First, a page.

- What are the team / department goals for the next month, quarter, two years?
- What KPIs are you using to measure success?
Roadmap or Prioritization
A major role of leadership is to set a roadmap or a prioritization of projects and work responsibilities. Too often, managers lean on “rapidly changing” or “urgency” as reasons for not setting priorities or changing the roadmap mid project. This leads to unhealthy working styles which create environments of toxic stress and shifting expectations. Even a startup which is innovating and developing should focus on proactive vs reactive work. Ask your potential manager how they approach their team’s goals:
- Putting out fires vs developing and implementing strategy
- Managing unexpected complexity or failure in goals
- Communicating and mitigating board/funders/leadership changing expectations
Accountability in the workplace means that all employees are responsible for their actions, behaviors, performance and decisions. Unfortunately, every workplace has some folks who shift this responsibility to others. One main source of toxic stress comes from expectations to over perform, and having to bear the weight of other’s ineffective decisions or inappropriate behaviors. Accountability is more than written protocols and KPIs, look for the following:
- Biannual 2 way performance reviews; managers should be receiving your feedback too
- Job descriptions for the entire team and map of how it all fits together
- Ask for an example of how the organization managed the last instance of lack of accountability
Even in the home, project management is an important tool we use to manage our time and resources. To stay healthy and balanced at work, we need to understand constraints, stakeholders, inter-dependencies and trackers to know how our projects are going and how to get them done. Just like roadmaps and goals, leaders and managers need to have robust project management plans and tools in place for themselves and their teams. Some things to examine are:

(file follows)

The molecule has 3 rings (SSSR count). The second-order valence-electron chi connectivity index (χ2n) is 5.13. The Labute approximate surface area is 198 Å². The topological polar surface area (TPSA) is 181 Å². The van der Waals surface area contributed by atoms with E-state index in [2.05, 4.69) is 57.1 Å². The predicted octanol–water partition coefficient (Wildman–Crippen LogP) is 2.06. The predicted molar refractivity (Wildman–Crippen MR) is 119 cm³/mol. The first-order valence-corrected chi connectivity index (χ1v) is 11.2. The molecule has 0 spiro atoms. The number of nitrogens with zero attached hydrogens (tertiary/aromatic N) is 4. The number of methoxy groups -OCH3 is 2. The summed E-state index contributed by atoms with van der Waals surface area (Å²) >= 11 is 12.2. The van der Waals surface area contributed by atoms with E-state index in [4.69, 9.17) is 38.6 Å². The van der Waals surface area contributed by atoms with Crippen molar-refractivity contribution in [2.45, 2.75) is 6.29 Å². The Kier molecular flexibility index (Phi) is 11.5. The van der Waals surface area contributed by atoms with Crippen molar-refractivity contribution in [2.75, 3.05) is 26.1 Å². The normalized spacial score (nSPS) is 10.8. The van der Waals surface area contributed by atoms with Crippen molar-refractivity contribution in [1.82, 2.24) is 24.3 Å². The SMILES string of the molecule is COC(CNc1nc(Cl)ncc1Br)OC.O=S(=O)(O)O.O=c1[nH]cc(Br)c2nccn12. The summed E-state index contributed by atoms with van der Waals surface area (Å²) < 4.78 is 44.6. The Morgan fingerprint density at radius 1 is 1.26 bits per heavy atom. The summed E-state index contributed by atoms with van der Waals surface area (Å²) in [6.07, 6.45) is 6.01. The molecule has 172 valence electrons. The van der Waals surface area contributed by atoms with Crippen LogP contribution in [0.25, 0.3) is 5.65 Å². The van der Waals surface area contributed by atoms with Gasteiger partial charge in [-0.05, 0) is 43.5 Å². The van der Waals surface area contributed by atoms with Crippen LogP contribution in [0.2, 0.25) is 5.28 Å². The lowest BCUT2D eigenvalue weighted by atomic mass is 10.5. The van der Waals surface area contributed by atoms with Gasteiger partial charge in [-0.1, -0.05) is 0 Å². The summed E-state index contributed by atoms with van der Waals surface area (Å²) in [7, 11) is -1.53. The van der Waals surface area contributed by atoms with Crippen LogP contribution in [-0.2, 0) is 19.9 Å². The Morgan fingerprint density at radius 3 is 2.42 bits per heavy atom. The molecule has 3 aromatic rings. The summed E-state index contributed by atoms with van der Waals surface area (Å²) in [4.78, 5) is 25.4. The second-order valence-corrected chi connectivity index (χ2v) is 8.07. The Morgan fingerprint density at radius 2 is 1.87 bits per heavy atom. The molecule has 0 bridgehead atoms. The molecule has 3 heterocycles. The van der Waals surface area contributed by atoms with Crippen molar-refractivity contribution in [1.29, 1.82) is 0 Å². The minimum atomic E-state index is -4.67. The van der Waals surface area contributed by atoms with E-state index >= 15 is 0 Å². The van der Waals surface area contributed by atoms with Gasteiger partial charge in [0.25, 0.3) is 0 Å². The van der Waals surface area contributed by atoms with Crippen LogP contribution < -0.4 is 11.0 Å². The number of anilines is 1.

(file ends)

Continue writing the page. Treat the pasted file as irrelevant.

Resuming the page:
- Are there specific objectives, fixed timelines and success indications for each project?
- How does the organization do project management? Tools? Is it widely adapted?
- How is communication around the project process done? Meetings, emails etc?
- Does the organization have reviews or retrospectives at the end of each project?
This may feel like a lot to ask, but the right organization will take the time to answer your questions with transparency and honesty.
In addition to asking the right questions, pay attention to how they interview you and what questions they ask. Some example of red flags are:
- A rushed interview process
- Questions about how you handle stress, prioritization or work life balance
- Questions about how you adapt to company values or culture
Every person deserves a safe and healthy workplace where they can function well without toxic stress. If you have the privilege to do so, I encourage you to resist the doom and gloom talks of recession and take this opportunity to screen your potential employer well. I wish you all the best in making a choice which supports your personal and professional well-being.